What is Irritable Bowel Syndrome (IBS)?
by Olafur S. Palsson, Psy.D.
Information on this page was last updated March 27, 2008
IBS is one of the most common functional disorders of the gastrointestinal (GI) tract. Like other functional GI disorders, IBS consists of abnormal changes in the way the gut normally functions, without any detectable structural changes. IBS is characterized by recurrent abdominal pain and discomfort, accompanied by changes in bowel functioning such as diarrhea, constipation or a combination of both. These symptoms typically last for years after they come on, but are often intermittent. It has been estimated that 10-15% of adults in the United States suffer from IBS, and a similar prevalence is seen in many other countries. The disorder is the most commonly seen problem in practice by gastroenterologists, and is sometimes found to be among the top ten presenting problems in primary care settings. IBS exhibits a predominance in women, with females representing over 70% of IBS sufferers.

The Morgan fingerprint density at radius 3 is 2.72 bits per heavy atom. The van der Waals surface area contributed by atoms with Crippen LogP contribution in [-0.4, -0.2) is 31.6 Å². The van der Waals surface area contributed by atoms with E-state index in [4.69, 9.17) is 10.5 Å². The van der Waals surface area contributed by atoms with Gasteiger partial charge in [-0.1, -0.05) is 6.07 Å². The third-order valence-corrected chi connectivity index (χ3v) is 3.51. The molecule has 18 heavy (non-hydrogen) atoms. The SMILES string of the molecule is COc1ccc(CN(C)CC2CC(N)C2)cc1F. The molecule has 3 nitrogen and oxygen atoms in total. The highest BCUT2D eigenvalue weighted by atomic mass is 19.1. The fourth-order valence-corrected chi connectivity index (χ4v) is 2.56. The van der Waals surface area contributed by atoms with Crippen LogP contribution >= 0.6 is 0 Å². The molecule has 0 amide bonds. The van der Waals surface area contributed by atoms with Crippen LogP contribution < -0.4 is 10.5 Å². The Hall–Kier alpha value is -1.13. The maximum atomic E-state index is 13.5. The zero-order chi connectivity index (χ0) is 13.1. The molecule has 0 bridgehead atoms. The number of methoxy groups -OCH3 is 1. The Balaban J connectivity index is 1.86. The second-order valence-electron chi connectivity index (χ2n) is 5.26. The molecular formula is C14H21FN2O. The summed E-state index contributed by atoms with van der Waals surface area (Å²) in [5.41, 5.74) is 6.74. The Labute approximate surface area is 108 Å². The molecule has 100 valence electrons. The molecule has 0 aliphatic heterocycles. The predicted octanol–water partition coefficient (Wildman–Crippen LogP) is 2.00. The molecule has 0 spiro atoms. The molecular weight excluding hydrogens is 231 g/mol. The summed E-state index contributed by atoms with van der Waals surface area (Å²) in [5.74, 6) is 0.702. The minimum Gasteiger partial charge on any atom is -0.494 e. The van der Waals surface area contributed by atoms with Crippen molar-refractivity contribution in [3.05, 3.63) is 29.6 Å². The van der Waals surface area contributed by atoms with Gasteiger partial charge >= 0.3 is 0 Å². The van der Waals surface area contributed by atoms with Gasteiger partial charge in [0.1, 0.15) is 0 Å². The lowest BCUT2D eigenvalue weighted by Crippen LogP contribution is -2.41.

Rome III criteria for IBS: Abdominal pain or abdominal discomfort at least 3 days a month in the last 3 months, where at least 2 of the following were also true: The pain/discomfort was relieved by defecation and/or the start of the pain/discomfort was associated with altered stool frequency and/or the start of the pain/discomfort was associated with altered stool form (appearance).
However, in addition to ensuring that the symptoms meet the criteria for IBS, it is often important to do some testing to exclude other disorders which may produce similar symptoms as IBS. Such testing may include a blood sample to rule out infection, sigmoidoscopy or colonoscopy to look for lesions or other abnormalities in the intestines, and a stool sample to rule out parasite infection or bleeding in the gut. Some of the possible problems which may be misdiagnosed as IBS are Crohn's disease, ulceritive colitis, and lactose intolerance. For this reason, it is important to have a physician thoroughly assess the problem.